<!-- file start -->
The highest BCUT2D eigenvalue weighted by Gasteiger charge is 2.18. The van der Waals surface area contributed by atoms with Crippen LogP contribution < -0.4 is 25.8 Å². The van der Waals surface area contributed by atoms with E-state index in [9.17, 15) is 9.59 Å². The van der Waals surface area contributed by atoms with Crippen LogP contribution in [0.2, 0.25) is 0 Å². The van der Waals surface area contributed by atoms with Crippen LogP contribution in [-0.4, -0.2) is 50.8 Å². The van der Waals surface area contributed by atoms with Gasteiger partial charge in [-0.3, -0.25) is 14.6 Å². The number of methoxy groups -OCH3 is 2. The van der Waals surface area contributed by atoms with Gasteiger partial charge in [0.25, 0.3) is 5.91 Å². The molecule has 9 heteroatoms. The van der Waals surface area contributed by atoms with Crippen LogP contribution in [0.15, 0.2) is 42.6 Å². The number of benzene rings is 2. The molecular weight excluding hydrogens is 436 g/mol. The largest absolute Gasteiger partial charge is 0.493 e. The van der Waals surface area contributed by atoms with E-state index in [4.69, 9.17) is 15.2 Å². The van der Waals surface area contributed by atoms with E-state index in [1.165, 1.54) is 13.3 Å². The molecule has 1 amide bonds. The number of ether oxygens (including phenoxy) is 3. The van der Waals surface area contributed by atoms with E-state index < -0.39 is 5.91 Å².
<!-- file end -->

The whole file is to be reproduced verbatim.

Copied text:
The highest BCUT2D eigenvalue weighted by Gasteiger charge is 2.18. The van der Waals surface area contributed by atoms with Crippen LogP contribution < -0.4 is 25.8 Å². The van der Waals surface area contributed by atoms with E-state index in [9.17, 15) is 9.59 Å². The van der Waals surface area contributed by atoms with Crippen LogP contribution in [0.2, 0.25) is 0 Å². The van der Waals surface area contributed by atoms with Crippen LogP contribution in [-0.4, -0.2) is 50.8 Å². The van der Waals surface area contributed by atoms with Gasteiger partial charge in [-0.3, -0.25) is 14.6 Å². The number of methoxy groups -OCH3 is 2. The van der Waals surface area contributed by atoms with Gasteiger partial charge in [0.25, 0.3) is 5.91 Å². The molecule has 9 heteroatoms. The van der Waals surface area contributed by atoms with Crippen LogP contribution in [0.15, 0.2) is 42.6 Å². The number of benzene rings is 2. The molecular weight excluding hydrogens is 436 g/mol. The largest absolute Gasteiger partial charge is 0.493 e. The van der Waals surface area contributed by atoms with E-state index in [4.69, 9.17) is 15.2 Å². The van der Waals surface area contributed by atoms with E-state index in [1.165, 1.54) is 13.3 Å². The molecule has 1 amide bonds. The number of ether oxygens (including phenoxy) is 3. The van der Waals surface area contributed by atoms with E-state index < -0.39 is 5.91 Å².